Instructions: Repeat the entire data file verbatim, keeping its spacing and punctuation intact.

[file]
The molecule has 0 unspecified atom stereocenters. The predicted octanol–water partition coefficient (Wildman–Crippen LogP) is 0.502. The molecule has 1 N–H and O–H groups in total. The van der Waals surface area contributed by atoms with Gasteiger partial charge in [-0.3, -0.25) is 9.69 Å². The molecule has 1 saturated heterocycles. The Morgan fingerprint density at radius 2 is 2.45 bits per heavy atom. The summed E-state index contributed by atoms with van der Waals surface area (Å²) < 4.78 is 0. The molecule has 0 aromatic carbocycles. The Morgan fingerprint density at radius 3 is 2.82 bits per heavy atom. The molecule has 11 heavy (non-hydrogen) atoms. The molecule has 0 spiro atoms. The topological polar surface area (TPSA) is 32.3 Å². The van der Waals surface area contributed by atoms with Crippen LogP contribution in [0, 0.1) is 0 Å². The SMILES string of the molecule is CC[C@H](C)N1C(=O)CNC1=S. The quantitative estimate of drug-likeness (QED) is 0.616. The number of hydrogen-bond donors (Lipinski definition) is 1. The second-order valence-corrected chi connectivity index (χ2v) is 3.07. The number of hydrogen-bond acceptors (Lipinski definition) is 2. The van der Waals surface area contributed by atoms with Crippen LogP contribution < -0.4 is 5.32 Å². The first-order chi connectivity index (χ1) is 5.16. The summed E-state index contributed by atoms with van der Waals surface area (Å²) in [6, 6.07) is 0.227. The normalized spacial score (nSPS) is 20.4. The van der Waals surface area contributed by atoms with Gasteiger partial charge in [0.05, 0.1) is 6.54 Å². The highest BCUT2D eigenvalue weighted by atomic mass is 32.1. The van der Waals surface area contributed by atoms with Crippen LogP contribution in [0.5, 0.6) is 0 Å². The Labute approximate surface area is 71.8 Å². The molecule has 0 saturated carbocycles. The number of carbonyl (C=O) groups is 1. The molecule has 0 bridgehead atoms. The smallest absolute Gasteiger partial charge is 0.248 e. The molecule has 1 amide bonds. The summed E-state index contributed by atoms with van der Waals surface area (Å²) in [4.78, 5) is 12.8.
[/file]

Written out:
The molecule has 0 unspecified atom stereocenters. The predicted octanol–water partition coefficient (Wildman–Crippen LogP) is 0.502. The molecule has 1 N–H and O–H groups in total. The van der Waals surface area contributed by atoms with Gasteiger partial charge in [-0.3, -0.25) is 9.69 Å². The molecule has 1 saturated heterocycles. The Morgan fingerprint density at radius 2 is 2.45 bits per heavy atom. The summed E-state index contributed by atoms with van der Waals surface area (Å²) < 4.78 is 0. The molecule has 0 aromatic carbocycles. The Morgan fingerprint density at radius 3 is 2.82 bits per heavy atom. The molecule has 11 heavy (non-hydrogen) atoms. The molecule has 0 spiro atoms. The topological polar surface area (TPSA) is 32.3 Å². The van der Waals surface area contributed by atoms with Crippen LogP contribution in [0, 0.1) is 0 Å². The SMILES string of the molecule is CC[C@H](C)N1C(=O)CNC1=S. The quantitative estimate of drug-likeness (QED) is 0.616. The number of hydrogen-bond donors (Lipinski definition) is 1. The second-order valence-corrected chi connectivity index (χ2v) is 3.07. The number of hydrogen-bond acceptors (Lipinski definition) is 2. The van der Waals surface area contributed by atoms with Crippen LogP contribution < -0.4 is 5.32 Å². The first-order chi connectivity index (χ1) is 5.16. The summed E-state index contributed by atoms with van der Waals surface area (Å²) in [6, 6.07) is 0.227. The normalized spacial score (nSPS) is 20.4. The van der Waals surface area contributed by atoms with Gasteiger partial charge in [0.05, 0.1) is 6.54 Å². The highest BCUT2D eigenvalue weighted by atomic mass is 32.1. The van der Waals surface area contributed by atoms with Crippen LogP contribution in [0.5, 0.6) is 0 Å². The Labute approximate surface area is 71.8 Å². The molecule has 0 saturated carbocycles. The number of carbonyl (C=O) groups is 1. The molecule has 0 bridgehead atoms. The smallest absolute Gasteiger partial charge is 0.248 e. The molecule has 1 amide bonds. The summed E-state index contributed by atoms with van der Waals surface area (Å²) in [4.78, 5) is 12.8.